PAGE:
When I was in the seventh, eighth grade, I bought a Canon T50. I had a 35mm to 55 mm lens and a 75mm to 200mm zoom lens as well. It came as a package is my recollection. I had that camera until probably the early 2000s when it finally died. As we have been going through things, I have been looking at some of the pictures I took when I was that age, and have a few good chuckles because the pictures were awful. Angles were wrong, light was bad, the subjects weren’t really clear, they weren’t great. Over the years, I continued to take pictures but never really did much with it. I never really tried to learn much about photography or how to improve my photography.
Life happened, my camera died, we bought some good digital cameras and they were great for things like birthday parties, the holidays, etc. Again, I never took the time to learn much about good photography. Then we decided to jump into this idea of traveling for the next however long and leave the 7:15-3:45 grind (that’s the education version of 9 to 5). So, I’ve been working to develop my photography skills and photo editing skills as a potential source of additional income.
What I have really come to enjoy is landscape photography. I enjoy being out in nature and seeing what’s there. Not too long ago, I was looking at a couple of websites to see if there were some exercises that I could do improve my landscape photography. One website had several things to do, but the one thing that jumped out at me that the website suggested was when you are looking at a subject to ask the question, “What is this about?” rather than asking “What is this?” So, when we went out to Vedauwoo the other day, we were looking at the rock formations and rather than just saying “Oh, that’s a cool formation.” Sandy and I really looked at the various formations and parts of formations and asked, “What’s that about?”
As we started asking the question, “What’s this about?” We were looking at everything and asking this question. I think I can honestly say that it changed a bit of how I framed my shots when I was taking pictures as well as when I have been doing the editing. As I look the picture, I looked more at what was around the formation that I was taking the picture of, rather than just looking at the formation. As I have been editing the pictures, I really look to reinforce what the picture is about, rather than just making it ‘look nicer’.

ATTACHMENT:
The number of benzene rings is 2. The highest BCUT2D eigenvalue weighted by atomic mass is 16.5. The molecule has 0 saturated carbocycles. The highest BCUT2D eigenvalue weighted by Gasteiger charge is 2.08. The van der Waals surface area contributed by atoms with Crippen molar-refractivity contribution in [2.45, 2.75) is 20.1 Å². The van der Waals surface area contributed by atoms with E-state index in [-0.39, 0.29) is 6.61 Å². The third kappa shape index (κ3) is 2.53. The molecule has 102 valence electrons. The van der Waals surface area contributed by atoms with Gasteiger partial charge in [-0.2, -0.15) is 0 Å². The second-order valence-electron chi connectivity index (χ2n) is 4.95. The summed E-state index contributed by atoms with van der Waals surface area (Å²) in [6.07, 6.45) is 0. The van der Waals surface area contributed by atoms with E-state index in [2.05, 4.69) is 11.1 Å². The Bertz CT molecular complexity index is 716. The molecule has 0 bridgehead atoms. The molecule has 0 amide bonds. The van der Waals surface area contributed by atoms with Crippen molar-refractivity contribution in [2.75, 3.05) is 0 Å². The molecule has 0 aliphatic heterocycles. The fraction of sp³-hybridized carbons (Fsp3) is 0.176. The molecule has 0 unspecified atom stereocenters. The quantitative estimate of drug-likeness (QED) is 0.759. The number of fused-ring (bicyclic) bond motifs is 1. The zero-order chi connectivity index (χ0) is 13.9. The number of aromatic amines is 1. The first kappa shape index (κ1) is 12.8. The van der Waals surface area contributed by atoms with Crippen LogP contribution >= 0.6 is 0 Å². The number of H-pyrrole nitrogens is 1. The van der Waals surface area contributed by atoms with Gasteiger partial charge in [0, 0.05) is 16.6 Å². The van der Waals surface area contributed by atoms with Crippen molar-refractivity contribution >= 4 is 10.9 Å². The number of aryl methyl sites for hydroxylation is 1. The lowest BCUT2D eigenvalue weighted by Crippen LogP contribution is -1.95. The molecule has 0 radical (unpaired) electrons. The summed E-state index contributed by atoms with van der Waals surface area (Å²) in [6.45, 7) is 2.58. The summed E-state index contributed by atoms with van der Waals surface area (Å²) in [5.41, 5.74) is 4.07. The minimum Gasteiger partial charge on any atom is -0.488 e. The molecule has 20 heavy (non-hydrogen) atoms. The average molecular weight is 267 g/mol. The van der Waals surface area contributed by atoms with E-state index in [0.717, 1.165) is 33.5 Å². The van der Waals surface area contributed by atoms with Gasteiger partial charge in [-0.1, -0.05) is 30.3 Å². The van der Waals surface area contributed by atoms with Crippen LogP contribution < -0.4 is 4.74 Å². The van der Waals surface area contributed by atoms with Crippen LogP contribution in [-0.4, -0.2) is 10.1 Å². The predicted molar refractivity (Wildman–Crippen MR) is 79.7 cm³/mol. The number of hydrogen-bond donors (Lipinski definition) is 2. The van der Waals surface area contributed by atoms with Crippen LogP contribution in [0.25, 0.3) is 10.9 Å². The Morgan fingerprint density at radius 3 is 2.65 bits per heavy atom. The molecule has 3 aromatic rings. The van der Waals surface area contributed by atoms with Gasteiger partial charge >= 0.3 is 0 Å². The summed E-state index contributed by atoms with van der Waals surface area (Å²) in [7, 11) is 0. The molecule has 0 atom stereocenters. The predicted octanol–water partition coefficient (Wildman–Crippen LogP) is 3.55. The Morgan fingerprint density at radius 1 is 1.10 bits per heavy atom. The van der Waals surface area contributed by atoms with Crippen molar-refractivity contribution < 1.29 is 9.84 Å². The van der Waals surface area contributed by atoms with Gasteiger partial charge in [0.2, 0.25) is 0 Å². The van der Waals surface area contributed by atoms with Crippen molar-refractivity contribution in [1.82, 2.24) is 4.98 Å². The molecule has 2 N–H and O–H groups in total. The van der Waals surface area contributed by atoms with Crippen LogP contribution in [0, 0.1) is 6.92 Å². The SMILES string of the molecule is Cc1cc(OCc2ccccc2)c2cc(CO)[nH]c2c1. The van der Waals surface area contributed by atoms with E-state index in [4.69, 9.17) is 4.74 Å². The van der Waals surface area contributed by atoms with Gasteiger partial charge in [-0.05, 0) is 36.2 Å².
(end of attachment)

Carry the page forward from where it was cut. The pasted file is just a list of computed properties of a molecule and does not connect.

The other thing I learned on that trip was to have everything you need to try new things. One thing I have read about, but never tried is called focus stacking. As you put a bigger lens on your camera, there’s not as much of the field of view that can be in focus. So, you take a couple of pictures with different parts of the field of view in focus and then have Lightroom or Photoshop combine them so that everything is in focus. I didn’t have my tripod with me, so I didn’t try it with a picture. After I got home and looked at it, I really wish I had done that. It’s a good picture, but if I had the trees in the foreground in focus, it would have been much better.
But I didn’t have my tripod and with focus stacking you really need to have that stability so that everything just lines up perfectly. I’ll be ready next time; I won’t go without my tripod again!
Both of these ideas, being ready to try something new as well as changing your question really are more than just about photography, they are about life too. I’ll expand on that maybe next week. But for now I’m going to leave you with some of the pictures I took last week. I hope you enjoy them. If you do, you can always go to Instagram and follow both of my accounts there, @kona.thegordon_setter and @the.greatwander.